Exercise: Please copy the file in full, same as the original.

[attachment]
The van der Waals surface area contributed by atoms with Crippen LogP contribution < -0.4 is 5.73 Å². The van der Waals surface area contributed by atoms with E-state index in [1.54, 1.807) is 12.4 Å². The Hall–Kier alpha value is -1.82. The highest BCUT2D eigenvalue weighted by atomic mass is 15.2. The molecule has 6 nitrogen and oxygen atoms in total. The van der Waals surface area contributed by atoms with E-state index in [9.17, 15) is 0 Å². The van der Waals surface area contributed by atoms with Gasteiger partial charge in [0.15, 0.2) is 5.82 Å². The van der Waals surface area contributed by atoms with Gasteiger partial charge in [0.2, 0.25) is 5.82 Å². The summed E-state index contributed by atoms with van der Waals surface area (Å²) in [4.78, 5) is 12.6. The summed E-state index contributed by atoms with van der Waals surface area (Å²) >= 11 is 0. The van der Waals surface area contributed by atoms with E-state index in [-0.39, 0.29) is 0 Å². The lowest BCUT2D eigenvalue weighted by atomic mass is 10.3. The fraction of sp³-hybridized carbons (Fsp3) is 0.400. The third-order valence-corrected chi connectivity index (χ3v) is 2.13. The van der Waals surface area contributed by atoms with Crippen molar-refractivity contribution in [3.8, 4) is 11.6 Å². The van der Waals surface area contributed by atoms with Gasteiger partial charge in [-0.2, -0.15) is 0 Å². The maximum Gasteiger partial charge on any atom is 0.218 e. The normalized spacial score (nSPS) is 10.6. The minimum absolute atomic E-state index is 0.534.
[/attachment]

The van der Waals surface area contributed by atoms with Crippen LogP contribution < -0.4 is 5.73 Å². The van der Waals surface area contributed by atoms with E-state index in [1.54, 1.807) is 12.4 Å². The Hall–Kier alpha value is -1.82. The highest BCUT2D eigenvalue weighted by atomic mass is 15.2. The molecule has 6 nitrogen and oxygen atoms in total. The van der Waals surface area contributed by atoms with E-state index in [9.17, 15) is 0 Å². The van der Waals surface area contributed by atoms with Gasteiger partial charge in [0.15, 0.2) is 5.82 Å². The van der Waals surface area contributed by atoms with Gasteiger partial charge in [0.2, 0.25) is 5.82 Å². The summed E-state index contributed by atoms with van der Waals surface area (Å²) in [4.78, 5) is 12.6. The summed E-state index contributed by atoms with van der Waals surface area (Å²) >= 11 is 0. The van der Waals surface area contributed by atoms with E-state index in [-0.39, 0.29) is 0 Å². The lowest BCUT2D eigenvalue weighted by atomic mass is 10.3. The fraction of sp³-hybridized carbons (Fsp3) is 0.400. The third-order valence-corrected chi connectivity index (χ3v) is 2.13. The van der Waals surface area contributed by atoms with Crippen molar-refractivity contribution in [3.8, 4) is 11.6 Å². The van der Waals surface area contributed by atoms with Gasteiger partial charge in [-0.2, -0.15) is 0 Å². The maximum Gasteiger partial charge on any atom is 0.218 e. The normalized spacial score (nSPS) is 10.6. The minimum absolute atomic E-state index is 0.534.